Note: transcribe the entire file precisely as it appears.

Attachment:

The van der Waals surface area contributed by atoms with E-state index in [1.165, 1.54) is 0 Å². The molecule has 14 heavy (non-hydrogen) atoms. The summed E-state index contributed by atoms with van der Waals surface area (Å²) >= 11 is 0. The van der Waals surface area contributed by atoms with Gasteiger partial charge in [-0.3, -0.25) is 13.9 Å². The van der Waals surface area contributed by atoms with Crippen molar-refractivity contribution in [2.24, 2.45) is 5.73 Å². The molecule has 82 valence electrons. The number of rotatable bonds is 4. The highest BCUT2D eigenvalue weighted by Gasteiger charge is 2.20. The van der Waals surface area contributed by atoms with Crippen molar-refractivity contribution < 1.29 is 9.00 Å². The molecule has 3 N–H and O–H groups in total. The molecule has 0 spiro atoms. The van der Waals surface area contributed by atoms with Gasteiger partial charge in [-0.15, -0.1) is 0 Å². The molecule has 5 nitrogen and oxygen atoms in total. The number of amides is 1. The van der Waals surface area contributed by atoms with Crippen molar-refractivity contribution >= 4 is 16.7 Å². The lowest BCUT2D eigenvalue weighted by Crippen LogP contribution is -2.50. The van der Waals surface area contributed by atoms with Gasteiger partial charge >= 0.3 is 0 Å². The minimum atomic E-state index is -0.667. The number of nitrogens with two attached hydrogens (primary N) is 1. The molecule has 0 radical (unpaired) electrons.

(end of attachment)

The van der Waals surface area contributed by atoms with E-state index in [1.165, 1.54) is 0 Å². The molecule has 14 heavy (non-hydrogen) atoms. The summed E-state index contributed by atoms with van der Waals surface area (Å²) >= 11 is 0. The van der Waals surface area contributed by atoms with Gasteiger partial charge in [-0.3, -0.25) is 13.9 Å². The van der Waals surface area contributed by atoms with Crippen molar-refractivity contribution in [2.24, 2.45) is 5.73 Å². The molecule has 82 valence electrons. The number of rotatable bonds is 4. The highest BCUT2D eigenvalue weighted by Gasteiger charge is 2.20. The van der Waals surface area contributed by atoms with Crippen molar-refractivity contribution < 1.29 is 9.00 Å². The molecule has 3 N–H and O–H groups in total. The molecule has 0 spiro atoms. The van der Waals surface area contributed by atoms with Gasteiger partial charge in [-0.15, -0.1) is 0 Å². The molecule has 5 nitrogen and oxygen atoms in total. The number of amides is 1. The van der Waals surface area contributed by atoms with Crippen molar-refractivity contribution >= 4 is 16.7 Å². The lowest BCUT2D eigenvalue weighted by Crippen LogP contribution is -2.50. The van der Waals surface area contributed by atoms with Gasteiger partial charge >= 0.3 is 0 Å². The minimum atomic E-state index is -0.667. The number of nitrogens with two attached hydrogens (primary N) is 1. The molecule has 0 radical (unpaired) electrons.